By Capt. Steven AlvarezNovember 29, 2007
ORLANDO, Fla. (Army News Service, Nov. 29, 2007) - Army Reserve Soldiers gained experience on simulators this week as several commands showcased their technologies at the Interservice/Industry Training, Simulation and Education Conference in the Orlando Convention Center.
The conference promotes cooperation between the armed forces, government, the defense industry and academia to improve training and education programs and identify common training issues.
The video game "America's Army," is being run at the conference on terminials set up by the Aviation and Missile Research, Development and Engineering Center, headquartered at Redstone Arsenal, Ala.
HapMed, a game-based simulation training system designed to support combat medics, complete with maniken parts, is being displayed at the confernce by the Army's Simulation and Training Technology Center in Orlando. STTC is also featuring the Tactical Digital Hologram, which addresses the need for visualization tools that provide a bridge between complex battlefield imagery data to Soldiers for mission planning, operations and debriefs.
Future Combat System requirements are being addressed through the Crew-Integration and Automation Testbed. The CAT ATD has advanced vehicle crew stations that test two- and three-man crews. It was brought the convention by the Tank, Automotive Research, Development and Engineering Center in the Detroit Arsenal, Warren, Mich. TARDEC, STTC and AMRDEC are all part of the U.S. Army Research, Development and Engineering Command, headquarterd at Aberdeen Proving Ground, Md.
Soldiers from the 143rd Sustainment Command (Expeditionary), an Army Reserve unit, partnered with the Army's Program Executive Office for Simulation, Training and Instrumentation to support the conference.
PEO STRI provides interoperable training and testing solutions and program management as well as life-cycle support for the Army's advanced training systems.
The 143rd ESC commands and controls units, provides logistical planning and support operations and provides combat service support forces capable of supporting full-spectrum logistics.
A key element of the demonstration was a simulated Humvee rollover, which allowed the 16 Soldiers, all from the 196th Transportation Company, to practice extricating themselves and wounded comrades from damaged vehicles.
"We want to take advantage of doing some training as well as supporting," Sgt. 1st Class Michael Segreaves said. "Repetition in demonstrating this stuff has its benefits. Being upside down and extracting yourself from a vehicle - there are hardly any opportunities to get this type of training, and I/ITSEC provides this opportunity. We know Soldiers are getting killed this way."
"This is really good training," Sgt. Laura Jordan said. Ordinarily she drives a palletized-loading system truck, but she insists the training is still beneficial. "It gives you the idea of what it is really like."
About 100 feet from the rollover simulator, three Soldiers patrolled an Iraqi street simulated on a large color screen. As the Soldiers moved through the streets carrying M-4 rifles, a rooftop sniper began firing at them. Firing at the screen, they killed the sniper as villagers scrambled on the streets below.
The simulator is an extension of the Army's marksmanship training program, but it added non-combatants, an urban environment and other Soldiers involved in the mission.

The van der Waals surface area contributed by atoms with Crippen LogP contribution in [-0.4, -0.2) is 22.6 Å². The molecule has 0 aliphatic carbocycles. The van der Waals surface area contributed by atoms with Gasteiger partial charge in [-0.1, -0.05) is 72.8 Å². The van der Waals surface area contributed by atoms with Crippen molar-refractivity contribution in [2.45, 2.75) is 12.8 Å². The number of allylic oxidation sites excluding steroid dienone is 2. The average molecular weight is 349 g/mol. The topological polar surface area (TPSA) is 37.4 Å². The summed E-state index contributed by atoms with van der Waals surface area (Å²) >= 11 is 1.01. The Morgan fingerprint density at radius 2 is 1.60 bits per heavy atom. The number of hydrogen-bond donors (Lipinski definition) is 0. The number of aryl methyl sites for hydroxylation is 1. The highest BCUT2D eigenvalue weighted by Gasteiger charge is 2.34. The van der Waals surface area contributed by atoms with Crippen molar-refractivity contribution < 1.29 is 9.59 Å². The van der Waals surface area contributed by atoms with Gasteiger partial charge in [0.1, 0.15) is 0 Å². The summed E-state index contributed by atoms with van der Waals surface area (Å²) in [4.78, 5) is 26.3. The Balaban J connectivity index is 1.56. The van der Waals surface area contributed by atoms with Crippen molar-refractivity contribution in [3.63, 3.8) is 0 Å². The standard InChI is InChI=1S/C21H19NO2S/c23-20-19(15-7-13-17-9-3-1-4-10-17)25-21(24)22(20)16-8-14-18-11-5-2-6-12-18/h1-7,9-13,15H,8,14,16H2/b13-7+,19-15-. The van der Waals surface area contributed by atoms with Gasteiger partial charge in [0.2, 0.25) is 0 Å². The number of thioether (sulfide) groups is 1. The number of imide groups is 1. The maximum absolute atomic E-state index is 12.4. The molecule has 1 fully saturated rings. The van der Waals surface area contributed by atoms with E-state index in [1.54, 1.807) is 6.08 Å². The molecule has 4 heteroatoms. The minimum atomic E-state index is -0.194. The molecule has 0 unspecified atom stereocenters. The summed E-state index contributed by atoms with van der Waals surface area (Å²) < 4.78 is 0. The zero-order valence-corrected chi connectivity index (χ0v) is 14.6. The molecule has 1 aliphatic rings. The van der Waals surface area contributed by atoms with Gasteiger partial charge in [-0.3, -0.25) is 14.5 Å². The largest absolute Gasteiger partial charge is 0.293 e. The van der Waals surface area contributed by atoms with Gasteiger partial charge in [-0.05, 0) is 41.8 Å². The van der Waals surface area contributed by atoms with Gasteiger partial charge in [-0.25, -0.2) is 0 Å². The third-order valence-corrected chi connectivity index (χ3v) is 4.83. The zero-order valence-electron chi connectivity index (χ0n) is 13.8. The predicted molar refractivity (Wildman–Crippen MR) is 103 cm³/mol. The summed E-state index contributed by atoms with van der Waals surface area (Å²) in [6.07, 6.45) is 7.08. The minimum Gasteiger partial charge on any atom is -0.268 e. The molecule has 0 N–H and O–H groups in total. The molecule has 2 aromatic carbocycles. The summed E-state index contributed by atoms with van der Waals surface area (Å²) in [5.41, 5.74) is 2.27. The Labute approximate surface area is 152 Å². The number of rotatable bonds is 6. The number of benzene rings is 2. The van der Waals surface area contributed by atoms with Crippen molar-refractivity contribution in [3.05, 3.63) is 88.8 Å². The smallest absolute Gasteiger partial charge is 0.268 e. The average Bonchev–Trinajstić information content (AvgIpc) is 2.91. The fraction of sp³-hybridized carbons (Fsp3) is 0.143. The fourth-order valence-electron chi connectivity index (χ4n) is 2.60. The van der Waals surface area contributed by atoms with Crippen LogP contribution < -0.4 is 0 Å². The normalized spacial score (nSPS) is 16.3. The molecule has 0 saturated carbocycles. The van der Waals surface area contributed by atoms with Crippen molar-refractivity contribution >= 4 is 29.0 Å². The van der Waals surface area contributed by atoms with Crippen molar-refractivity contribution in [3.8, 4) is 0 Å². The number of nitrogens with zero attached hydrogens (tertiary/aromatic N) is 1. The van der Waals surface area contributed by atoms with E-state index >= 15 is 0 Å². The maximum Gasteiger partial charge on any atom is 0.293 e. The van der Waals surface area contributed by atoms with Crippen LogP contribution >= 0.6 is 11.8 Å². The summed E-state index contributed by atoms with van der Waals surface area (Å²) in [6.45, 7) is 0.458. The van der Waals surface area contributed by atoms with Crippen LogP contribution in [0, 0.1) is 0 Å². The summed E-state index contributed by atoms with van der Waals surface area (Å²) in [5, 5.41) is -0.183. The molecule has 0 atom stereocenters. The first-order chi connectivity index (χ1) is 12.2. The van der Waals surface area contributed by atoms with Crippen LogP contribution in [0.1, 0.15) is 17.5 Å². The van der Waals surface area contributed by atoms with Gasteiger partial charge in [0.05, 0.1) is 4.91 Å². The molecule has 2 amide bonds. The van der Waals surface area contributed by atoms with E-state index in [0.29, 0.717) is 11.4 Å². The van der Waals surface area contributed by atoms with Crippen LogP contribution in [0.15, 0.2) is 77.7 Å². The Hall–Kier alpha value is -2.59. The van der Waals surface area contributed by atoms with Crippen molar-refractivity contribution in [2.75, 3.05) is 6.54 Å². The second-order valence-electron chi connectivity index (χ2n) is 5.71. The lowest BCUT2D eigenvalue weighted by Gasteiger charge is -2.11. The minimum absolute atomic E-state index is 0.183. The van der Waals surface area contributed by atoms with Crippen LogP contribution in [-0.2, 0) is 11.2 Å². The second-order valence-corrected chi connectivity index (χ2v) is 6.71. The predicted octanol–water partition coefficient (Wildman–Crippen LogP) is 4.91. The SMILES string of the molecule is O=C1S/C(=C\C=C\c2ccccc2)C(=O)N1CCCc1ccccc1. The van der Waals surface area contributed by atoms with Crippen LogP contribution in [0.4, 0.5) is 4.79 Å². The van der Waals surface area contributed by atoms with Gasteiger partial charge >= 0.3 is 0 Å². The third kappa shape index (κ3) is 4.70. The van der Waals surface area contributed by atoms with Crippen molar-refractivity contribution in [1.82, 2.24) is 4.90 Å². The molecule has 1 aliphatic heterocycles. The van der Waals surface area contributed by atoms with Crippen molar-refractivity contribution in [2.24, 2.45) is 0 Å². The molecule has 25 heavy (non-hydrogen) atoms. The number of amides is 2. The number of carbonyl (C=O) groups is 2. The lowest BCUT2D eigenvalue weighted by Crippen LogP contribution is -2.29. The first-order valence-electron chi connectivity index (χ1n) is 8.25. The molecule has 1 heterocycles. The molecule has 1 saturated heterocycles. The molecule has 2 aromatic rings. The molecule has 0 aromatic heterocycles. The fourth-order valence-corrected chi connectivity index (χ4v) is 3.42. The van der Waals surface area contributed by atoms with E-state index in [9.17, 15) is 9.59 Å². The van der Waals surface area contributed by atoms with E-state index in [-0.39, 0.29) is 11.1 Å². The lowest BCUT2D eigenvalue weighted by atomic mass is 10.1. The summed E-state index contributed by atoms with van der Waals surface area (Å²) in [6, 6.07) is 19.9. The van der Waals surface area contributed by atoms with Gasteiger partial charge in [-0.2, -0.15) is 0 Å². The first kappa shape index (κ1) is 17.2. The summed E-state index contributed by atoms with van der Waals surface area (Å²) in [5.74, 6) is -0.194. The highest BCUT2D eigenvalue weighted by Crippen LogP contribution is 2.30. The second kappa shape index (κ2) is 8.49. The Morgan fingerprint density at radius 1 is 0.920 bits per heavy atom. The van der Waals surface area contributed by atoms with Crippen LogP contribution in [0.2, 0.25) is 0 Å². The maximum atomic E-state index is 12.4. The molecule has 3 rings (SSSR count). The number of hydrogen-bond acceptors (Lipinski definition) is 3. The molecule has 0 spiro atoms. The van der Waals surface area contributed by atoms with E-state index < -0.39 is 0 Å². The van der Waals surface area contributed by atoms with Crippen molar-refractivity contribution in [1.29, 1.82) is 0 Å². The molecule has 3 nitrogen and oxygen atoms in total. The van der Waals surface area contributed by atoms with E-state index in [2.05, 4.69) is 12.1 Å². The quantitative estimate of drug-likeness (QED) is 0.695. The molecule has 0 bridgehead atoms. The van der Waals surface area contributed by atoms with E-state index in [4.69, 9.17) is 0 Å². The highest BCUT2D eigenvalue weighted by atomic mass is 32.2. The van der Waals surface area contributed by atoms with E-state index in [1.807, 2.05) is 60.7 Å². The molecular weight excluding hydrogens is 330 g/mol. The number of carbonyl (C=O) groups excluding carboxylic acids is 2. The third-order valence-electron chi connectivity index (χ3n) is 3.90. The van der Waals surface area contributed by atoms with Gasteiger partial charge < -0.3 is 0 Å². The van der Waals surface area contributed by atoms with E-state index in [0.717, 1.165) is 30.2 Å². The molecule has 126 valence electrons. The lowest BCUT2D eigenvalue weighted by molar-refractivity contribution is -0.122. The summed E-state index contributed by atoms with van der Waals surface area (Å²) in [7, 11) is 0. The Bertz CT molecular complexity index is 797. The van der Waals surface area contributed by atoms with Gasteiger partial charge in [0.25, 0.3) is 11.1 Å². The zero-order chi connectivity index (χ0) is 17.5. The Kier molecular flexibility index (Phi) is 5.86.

"This does help with unit cohesion," Staff Sgt. Scott Zeman said after he and two other Soldiers encountered the ambush, noting that the rifle's recoil was realistic. His teammates added that not only did the simulator help prepare them for the frontlines, it taught them to communicate with each other during hostile actions.
Another popular simulator was the Stryker, which consisted of a vehicle cab, instructor-operator system, a visual system and freedom-motion system, all linked by computer.
The instructor selects visual and mechanical scenarios and monitors and scores each driver trainee. The instructor can introduce malfunctions and emergencies in both tactical and non-tactical environments.
"It feels real - the movement - especially when off-roading; the bouncing seems so real," said Spc. Richard Abreu. He served as a scout in Iraq with the 2nd Armored Cavalry Regiment and believes simulators would help those entering vehicular professions.
"It would be good for people just coming into the military," he said. "Giving them something like this to train in would be real good so they're more comfortable."
Master Sgt. Daniel Lopez agreed that simulator training for new Soldiers would be beneficial. He has been involved in rollover accidents and knows the value of simulators firsthand because vehicles do not get damaged and Soldiers do not get injured.
He said the simulators can indoctrinate Soldiers into various conditions. Desert, mountain and snowy environments can all be trained from one location when the simulator is programmed accordingly.
"It's high speed," he said, adding that he planned to have his Soldiers go through the simulators all night long.
For his first try behind the wheel of the Stryker simulator, Master Sgt. Lopez asked his instructor to introduce 100 mph winds into his scenario, as well as snow and hills.
"I was trying to drive up a hill and didn't give it enough power and I started to slide back down the hill," Master Sgt. Lopez said with a smile. "I also overcorrected with the wind."
By the third day of the conference the Soldiers had gone through the simulators so many times they had lost count, but all of them were glad they had the opportunity to participate in the conference.
(Capt. Alvarez is the public affairs officer for the 143rd ESC. Andricka Thomas writes for the U.S. Army Research, Development and Engineering Command at Aberdeen Proving Ground, Md.)